AUTHOR: H. Beam Piper
CATEGORY: Short Fiction
PUBLISHER: Ace Books, New York, 1981 (ISBN: 0-441-20557-7-250)
- Terro-Human Future History Chronology
- Introduction, by John F. Carr
- The Edge of the Knife
- A Slave is a Slave
- Ministry of Disturbance
- The Return (with John J. McGuire)
- The Keeper
Last time out, I featured FEDERATION, the first of two collections gathering together the short fiction of H. Beam Piper\’s classic Terro-Human Future History cycle. This time it\’s the turn of EMPIRE, the second collection of stories set in that future history.
The book starts with an excellent three-page chronology of Piper\’s Terro-Human Future History, put together from dates, events and other data spread over all of Piper\’s short fiction and novels. This is followed by yet another fascinating and detailed ten-page Introduction by Piper scholar John F. Carr, which gives a lot of useful additional details on the future history as related in the five stories in this collection.
The five stories in the FEDERATION collection are from the earlier phase of Piper\’s Future History, whereas the five stories in EMPIRE cover the later stages of that Future History, with the exception of The Edge of the Knife, which is unique in that it is set in the more contemporary timeframe of the early 1970s, pre-dating the formation of the Federation, and thus placing the story effectively outside of the future history itself.
I haven\’t read this collection for years, but I have fond memories of The Keeper, Ministry of Disturbance, and The Edge of the Knife, although I remember very little about either A Slave is a Slave or The Return (which are lined up for a much-needed re-read in the not-too-distant future). If they turn out to be even half as good as the other stories, that will be the cream on top of the cake, as far as I\’m concerned.
The Keeper, in particular, is very moody and atmospheric, and is one of my favourite Piper stories, in my opinion bettered by only Omnilingual (I\’ve always found it funny that my two favourite stories in Piper\’s Future History chronology are, by their positions in that future history, the very first, Omnilingual, and the very last, The Keeper). The Keeper allows us the only available brief and tantalizing glimpses into the mysterious far future of the Fifth Empire, and is also the only known story written by Piper which is set beyond the end of the First Empire. The rest of the existing Terro-Human Future History Chronology doesn\’t go beyond the First Empire, which makes The Keeper seem strange and out of place compared to the other stories, until we accept that it is the only surviving proof that Piper intended to write other stories extending his future history far into the distant future.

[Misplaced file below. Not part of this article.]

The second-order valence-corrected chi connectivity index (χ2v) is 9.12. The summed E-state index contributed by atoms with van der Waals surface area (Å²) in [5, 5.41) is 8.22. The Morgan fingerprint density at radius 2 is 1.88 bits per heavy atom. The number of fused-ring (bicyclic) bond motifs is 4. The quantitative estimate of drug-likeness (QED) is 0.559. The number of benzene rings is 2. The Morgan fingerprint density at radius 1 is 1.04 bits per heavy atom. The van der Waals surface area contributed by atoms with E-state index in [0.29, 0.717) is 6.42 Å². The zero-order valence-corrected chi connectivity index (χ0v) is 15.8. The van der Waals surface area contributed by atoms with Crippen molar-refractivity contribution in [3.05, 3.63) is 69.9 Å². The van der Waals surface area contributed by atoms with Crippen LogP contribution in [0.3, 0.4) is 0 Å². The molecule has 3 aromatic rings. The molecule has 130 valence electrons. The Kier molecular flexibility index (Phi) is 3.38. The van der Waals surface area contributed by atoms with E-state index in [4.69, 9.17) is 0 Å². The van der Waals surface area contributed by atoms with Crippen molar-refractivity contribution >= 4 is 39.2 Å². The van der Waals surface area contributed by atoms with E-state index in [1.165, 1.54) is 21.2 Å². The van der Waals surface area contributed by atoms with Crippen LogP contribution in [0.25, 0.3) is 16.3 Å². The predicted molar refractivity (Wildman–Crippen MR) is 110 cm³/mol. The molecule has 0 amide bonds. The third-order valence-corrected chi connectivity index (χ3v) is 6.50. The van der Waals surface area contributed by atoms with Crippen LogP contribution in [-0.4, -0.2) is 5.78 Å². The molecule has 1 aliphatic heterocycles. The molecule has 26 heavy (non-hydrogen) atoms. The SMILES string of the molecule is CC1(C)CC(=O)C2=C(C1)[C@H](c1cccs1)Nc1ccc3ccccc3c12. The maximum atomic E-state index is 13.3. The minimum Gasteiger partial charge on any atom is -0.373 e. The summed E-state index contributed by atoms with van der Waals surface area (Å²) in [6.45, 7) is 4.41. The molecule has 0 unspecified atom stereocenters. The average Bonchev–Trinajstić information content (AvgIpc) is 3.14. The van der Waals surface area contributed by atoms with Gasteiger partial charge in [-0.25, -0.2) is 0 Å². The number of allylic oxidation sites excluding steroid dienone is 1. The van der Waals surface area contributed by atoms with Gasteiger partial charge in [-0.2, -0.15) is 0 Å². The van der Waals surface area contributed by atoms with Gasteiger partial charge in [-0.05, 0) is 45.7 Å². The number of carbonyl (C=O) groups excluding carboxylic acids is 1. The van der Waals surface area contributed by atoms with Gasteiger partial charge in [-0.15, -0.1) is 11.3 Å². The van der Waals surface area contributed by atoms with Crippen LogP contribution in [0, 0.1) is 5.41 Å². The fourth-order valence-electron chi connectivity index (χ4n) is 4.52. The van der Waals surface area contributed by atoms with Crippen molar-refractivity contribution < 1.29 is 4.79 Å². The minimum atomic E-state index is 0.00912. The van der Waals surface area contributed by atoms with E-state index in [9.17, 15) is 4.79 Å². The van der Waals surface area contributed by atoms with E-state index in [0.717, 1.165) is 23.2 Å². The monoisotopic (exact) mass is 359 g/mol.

Aside from the few snippets of background information contained in The Keeper, we know absolutely nothing about Piper\’s plans for developing the details of these distant far-future eras of his chronology. According to Jerry Pournelle, who had a lot of contact with Piper back in the day, he had certainly planned something much bigger. Pournelle has always asserted that he had seen Piper\’s folders full of extensive notes and details of a much longer and more complex future history chronology. Tragically, those notes were lost after Piper\’s suicide, and all that we\’re left with is a big bunch of \”maybes\” and \”what-might-have-beens\”, only too aware that the future history material which (fortunately) still exists in print, as good as it is, gives us only a tiny portion of the greatness that might have been.
As it stands, EMPIRE is a very strong collection, and already contains at least three of my favourite Piper stories, plus the excellent chronology and introduction. And as such, it\’s definitely well worth adding to any aspiring SF reader\’s bookshelf.